It is understandable that daub being sold on the internet would always be too strong due to the consumer possibly not being as skilled. If they try to apply the daub and see nothing, they may assume their daub is garbage or defective.

So now that I understand the parameters of this daub, I feel anyone who makes daub could essentially make a professional level daub with the known formulas + tweaking, but don't due to not everyone being able to use such a substance. Is this fair to say?
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On Jan 22, 2020, Cagliostro wrote:
Professional daub, or professional shade, when laid down on a card, is so light it is almost a suggestion that something is there. Almost a hint if you will.


Cag and I don't always agree (and even when we're saying the same things I sometimes will nitpick about the WAY he says something). But this sentence is spot on. I've said before that reading really faint/light work (whether juice, line shade, triangle shade, or daub) often involves a sort of "trust" that you really are seeing a mark you think you're seeing. But I like Cag's wording better: "just a suggestion" that something is there. Great.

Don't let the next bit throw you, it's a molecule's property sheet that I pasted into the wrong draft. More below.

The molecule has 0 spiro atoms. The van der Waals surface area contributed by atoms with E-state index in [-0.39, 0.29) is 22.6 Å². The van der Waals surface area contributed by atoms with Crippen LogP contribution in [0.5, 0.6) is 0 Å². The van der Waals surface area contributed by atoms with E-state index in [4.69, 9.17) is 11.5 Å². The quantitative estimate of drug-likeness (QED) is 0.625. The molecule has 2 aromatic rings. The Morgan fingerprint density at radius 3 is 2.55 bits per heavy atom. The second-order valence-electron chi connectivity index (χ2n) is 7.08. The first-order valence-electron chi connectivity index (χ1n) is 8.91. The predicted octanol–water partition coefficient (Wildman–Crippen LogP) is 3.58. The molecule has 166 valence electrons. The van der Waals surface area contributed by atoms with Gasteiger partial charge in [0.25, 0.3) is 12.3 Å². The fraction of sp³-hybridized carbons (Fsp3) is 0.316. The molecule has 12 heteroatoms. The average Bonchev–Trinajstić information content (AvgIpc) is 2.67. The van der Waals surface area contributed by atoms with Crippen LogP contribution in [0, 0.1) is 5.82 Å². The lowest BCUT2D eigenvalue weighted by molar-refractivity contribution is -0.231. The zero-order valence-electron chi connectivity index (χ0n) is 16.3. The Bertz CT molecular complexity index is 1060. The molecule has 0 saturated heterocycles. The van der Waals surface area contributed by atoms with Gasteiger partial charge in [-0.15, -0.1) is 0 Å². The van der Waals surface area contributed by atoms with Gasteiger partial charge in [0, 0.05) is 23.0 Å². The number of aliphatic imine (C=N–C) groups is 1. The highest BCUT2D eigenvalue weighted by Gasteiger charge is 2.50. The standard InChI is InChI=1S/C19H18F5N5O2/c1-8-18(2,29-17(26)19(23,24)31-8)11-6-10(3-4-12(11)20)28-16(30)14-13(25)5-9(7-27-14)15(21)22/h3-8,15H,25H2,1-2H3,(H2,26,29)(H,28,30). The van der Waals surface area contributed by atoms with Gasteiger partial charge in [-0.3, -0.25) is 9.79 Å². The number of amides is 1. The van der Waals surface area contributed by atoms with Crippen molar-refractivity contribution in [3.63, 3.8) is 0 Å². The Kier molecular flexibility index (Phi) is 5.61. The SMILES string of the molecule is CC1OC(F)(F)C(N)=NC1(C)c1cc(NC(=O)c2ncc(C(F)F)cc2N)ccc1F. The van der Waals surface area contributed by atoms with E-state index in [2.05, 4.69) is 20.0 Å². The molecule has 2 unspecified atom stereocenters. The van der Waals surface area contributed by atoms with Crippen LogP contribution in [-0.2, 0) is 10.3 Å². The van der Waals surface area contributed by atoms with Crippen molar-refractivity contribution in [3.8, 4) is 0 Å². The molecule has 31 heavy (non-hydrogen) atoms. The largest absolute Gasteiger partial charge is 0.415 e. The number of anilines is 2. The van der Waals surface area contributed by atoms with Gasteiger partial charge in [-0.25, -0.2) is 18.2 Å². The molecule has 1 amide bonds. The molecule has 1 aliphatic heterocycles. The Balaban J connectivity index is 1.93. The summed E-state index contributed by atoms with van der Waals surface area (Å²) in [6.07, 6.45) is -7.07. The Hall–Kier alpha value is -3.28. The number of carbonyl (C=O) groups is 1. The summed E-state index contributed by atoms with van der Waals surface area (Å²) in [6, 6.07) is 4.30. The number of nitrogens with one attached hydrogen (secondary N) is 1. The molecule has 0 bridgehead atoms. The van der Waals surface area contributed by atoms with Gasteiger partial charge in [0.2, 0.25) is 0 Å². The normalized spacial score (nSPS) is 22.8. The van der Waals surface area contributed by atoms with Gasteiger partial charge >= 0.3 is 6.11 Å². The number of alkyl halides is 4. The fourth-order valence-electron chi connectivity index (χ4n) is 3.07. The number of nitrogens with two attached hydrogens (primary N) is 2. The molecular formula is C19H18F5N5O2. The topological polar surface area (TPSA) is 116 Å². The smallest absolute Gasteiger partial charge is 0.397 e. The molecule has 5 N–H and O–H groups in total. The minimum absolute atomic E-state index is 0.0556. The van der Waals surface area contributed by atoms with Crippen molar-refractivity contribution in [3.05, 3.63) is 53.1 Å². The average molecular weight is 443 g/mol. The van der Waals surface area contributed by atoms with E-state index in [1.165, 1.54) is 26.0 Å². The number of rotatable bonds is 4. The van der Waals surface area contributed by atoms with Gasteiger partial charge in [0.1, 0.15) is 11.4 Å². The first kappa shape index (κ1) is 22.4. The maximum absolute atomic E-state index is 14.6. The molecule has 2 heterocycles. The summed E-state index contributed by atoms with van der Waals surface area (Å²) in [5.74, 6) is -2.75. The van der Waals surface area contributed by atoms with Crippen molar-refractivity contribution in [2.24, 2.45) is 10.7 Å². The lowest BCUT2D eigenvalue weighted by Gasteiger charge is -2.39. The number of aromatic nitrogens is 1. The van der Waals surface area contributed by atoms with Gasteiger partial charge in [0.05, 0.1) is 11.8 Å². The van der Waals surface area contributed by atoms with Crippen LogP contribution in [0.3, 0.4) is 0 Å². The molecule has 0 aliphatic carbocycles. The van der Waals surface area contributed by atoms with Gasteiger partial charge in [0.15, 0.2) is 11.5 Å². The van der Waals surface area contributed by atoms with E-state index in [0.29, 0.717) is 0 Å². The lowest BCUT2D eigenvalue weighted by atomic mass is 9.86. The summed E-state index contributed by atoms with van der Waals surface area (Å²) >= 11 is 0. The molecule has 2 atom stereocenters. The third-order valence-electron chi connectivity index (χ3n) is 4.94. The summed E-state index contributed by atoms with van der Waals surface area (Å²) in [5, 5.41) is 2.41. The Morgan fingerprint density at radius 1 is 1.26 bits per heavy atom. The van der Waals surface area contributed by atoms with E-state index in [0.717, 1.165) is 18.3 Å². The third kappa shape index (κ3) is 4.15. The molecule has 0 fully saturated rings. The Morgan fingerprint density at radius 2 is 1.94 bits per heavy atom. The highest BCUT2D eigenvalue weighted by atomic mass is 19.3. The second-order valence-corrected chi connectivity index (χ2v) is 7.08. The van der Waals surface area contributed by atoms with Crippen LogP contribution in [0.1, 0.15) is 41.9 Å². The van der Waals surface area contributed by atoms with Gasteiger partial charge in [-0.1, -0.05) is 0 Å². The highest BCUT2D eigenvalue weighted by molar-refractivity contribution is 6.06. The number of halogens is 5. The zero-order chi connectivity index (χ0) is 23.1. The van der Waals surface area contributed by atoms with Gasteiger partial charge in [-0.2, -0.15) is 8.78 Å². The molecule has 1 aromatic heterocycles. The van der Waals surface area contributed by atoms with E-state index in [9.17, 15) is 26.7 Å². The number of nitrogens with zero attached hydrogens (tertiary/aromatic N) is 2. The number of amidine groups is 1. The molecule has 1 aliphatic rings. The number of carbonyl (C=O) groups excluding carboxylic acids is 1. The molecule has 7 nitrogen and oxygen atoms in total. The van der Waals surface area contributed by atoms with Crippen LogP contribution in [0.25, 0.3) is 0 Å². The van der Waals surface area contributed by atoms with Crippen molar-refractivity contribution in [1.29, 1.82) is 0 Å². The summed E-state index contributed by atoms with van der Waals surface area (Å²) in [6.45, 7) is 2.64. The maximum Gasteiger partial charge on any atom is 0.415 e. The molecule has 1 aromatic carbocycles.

Jason
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On Jan 22, 2020, Cliff Rusnick wrote:

So now that I understand the parameters of this daub, I feel anyone who makes daub could essentially make a professional level daub with the known formulas + tweaking, but don't due to not everyone being able to use such a substance. Is this fair to say?


There is some truth to that observation. There is no magic here. We are initially looking at the skill of the practitioner first and foremost.

However, the daub should meet certain minimum standards. Not all know formulas will do the job because they cannot satisfy the following criteria.

It cannot break the glaze or shine on the back of the card. The first and easiest way that even an amateur can detect daub or shade work is simply by flashing the card back against the light to see if it breaks the shine. Also, it cannot smudge or blotch when you put it on.

It cannot show up under black light. Much standard commercial daub will do so even if put on subtly.

Very importantly it must be controllable so it can be applied consistently each and every time which is why I prefer hard rather than soft mushy daub.